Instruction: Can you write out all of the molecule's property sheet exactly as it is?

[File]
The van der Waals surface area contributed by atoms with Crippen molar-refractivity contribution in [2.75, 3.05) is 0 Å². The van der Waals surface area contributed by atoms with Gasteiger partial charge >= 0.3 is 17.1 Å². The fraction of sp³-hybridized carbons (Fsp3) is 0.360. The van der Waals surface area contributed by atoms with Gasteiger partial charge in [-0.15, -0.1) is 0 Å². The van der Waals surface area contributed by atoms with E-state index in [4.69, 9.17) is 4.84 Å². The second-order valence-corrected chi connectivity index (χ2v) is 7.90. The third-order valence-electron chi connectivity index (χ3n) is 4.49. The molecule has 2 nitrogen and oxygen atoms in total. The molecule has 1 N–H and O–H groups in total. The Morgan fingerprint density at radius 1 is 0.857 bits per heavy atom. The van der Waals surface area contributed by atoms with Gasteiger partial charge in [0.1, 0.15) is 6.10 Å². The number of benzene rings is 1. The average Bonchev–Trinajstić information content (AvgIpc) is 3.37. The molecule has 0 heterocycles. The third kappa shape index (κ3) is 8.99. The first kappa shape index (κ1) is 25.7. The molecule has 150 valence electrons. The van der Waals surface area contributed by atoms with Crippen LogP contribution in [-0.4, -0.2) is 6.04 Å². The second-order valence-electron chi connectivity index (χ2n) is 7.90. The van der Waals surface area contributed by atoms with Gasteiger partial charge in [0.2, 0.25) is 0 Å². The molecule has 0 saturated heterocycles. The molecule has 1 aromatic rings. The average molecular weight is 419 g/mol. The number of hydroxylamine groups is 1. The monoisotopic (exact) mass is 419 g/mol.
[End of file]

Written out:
The van der Waals surface area contributed by atoms with Crippen molar-refractivity contribution in [2.75, 3.05) is 0 Å². The van der Waals surface area contributed by atoms with Gasteiger partial charge >= 0.3 is 17.1 Å². The fraction of sp³-hybridized carbons (Fsp3) is 0.360. The van der Waals surface area contributed by atoms with Gasteiger partial charge in [-0.15, -0.1) is 0 Å². The van der Waals surface area contributed by atoms with E-state index in [4.69, 9.17) is 4.84 Å². The second-order valence-corrected chi connectivity index (χ2v) is 7.90. The third-order valence-electron chi connectivity index (χ3n) is 4.49. The molecule has 2 nitrogen and oxygen atoms in total. The molecule has 1 N–H and O–H groups in total. The Morgan fingerprint density at radius 1 is 0.857 bits per heavy atom. The van der Waals surface area contributed by atoms with Gasteiger partial charge in [0.1, 0.15) is 6.10 Å². The number of benzene rings is 1. The average Bonchev–Trinajstić information content (AvgIpc) is 3.37. The molecule has 0 heterocycles. The third kappa shape index (κ3) is 8.99. The first kappa shape index (κ1) is 25.7. The molecule has 150 valence electrons. The van der Waals surface area contributed by atoms with Crippen LogP contribution in [-0.4, -0.2) is 6.04 Å². The second-order valence-electron chi connectivity index (χ2n) is 7.90. The van der Waals surface area contributed by atoms with Gasteiger partial charge in [0.2, 0.25) is 0 Å². The molecule has 0 saturated heterocycles. The molecule has 1 aromatic rings. The average molecular weight is 419 g/mol. The number of hydroxylamine groups is 1. The monoisotopic (exact) mass is 419 g/mol.